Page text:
Johnny Fallon

Irish Political Commentator

Archive for the month “May, 2013”

Please Support – Eurovision Handbook in aid of Irish Cancer Society

As someone who likes traditions and loves voting its no surprise that Im a huge Eurovision fan. This year, I have been lucky enough to team up with Adrian Kavanagh in order to produce ‘The 2013 Eurovision Handbook’. As many of you will know Adrian is one of the best statistical minds there is and his research on Eurovision is just amazing stuff. We decided that, whether you are a fan or not, the Eurovision contains a lot of interesting vote patterns, stories and fun.

Putting all this together we hope to give you a new way of looking at the contest and raise so money for the Irish Cancer Society while we are at it. All royalties from this book will be donated and we will not be taking any cut from it.

This handbook gives you a run down on each country and its record in the competition, any nuggets of interesting trivia, combined with mine and Adrians invaluable opinion on each song. The book also contains ‘Kavanaghs predictions’ a must if you intend to go betting (not that id trust Adrian with my mortgage mind you!). There are also chapters on The types of songs that win, the best positions to sing from and of course the politics of the competition.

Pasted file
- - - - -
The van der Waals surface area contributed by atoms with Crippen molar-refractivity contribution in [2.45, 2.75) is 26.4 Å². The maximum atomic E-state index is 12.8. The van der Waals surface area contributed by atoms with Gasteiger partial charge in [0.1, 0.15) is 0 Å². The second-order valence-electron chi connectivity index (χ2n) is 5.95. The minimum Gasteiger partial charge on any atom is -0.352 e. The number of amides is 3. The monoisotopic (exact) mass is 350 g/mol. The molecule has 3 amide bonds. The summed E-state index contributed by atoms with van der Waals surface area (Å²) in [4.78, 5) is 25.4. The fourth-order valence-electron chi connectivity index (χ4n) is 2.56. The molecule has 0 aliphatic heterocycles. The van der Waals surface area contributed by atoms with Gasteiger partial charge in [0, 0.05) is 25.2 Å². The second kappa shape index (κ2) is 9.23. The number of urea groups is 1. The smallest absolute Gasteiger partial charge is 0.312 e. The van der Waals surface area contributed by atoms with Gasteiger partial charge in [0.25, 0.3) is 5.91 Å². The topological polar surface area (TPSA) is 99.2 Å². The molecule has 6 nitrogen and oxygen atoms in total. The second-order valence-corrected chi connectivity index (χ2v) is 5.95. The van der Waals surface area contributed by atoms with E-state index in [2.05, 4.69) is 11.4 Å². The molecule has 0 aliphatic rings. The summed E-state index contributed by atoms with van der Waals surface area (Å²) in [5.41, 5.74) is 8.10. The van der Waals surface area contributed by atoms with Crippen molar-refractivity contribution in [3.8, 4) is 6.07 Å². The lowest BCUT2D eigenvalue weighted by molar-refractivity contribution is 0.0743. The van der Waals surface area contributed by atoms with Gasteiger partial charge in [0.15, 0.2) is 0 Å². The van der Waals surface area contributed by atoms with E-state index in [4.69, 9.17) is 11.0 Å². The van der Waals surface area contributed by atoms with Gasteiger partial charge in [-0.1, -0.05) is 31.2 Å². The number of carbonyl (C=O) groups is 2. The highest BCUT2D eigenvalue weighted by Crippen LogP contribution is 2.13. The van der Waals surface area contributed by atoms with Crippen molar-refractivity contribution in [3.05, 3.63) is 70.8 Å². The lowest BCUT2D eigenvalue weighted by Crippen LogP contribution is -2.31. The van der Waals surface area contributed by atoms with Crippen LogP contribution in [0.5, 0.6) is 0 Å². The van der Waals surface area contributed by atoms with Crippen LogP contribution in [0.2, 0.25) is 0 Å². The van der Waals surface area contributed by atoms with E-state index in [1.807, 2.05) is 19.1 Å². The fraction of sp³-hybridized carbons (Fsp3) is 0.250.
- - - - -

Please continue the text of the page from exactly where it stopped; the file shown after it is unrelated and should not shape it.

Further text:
Please support it and download it now for just €2.99 for a very good cause.

The kindle version is here on

Its also on here:

For those on other platforms besides Kindle you can use the following links:

Got something you don’t want to say? Ask the President

Michael D. Higgins is a politician of many admirable qualities. Very few people who came into contact with him could dislike him. He is a man of deep ideological belief and one who could connect with people across age groups and varied backgrounds. At various times I have found myself agreeing and disagreeing with his position but I have always found that he is a man of incredible intellect with enviable debating skills.

As president his most recent venture into comment on economic matters and the EU is causing controversy. Let me say at the outset that there was very little in what he said that I could personally disagree with, in fact he espoused my views quite well. Therein lies the problem. A president is not meant to be espousing my views on such matters because by doing so s/he must be disagreeing with other Irish citizens’ views. The President is a representative of the entire people, not a section, not an ideology not a party or particular position. The President is there to act as a figure head for the country as a whole and that is why divisive or highly opinionated comments are avoided.

You make think this is unfair but think about it a little more. Today I might agree with what the president said but what if tomorrow it was a president espousing some radical right wing view on economic or social matters? Would I be as happy? The words President Higgins used would be perfect had they come from the Taoiseach or Tánaiste. Why? Because while the position of Taoiseach, for instance, is a role that represents the nation too, it is also a role that comes with an opposition. The parliamentary system is there to ensure that if we disagree with a Taoiseach we can support someone else who can call him/her directly to account. The role of President has no opposition, no person with a right to hold question time on an issue. The President is above all that. It is exactly for this reason that a president must be mindful that they represent so much more than one particular view.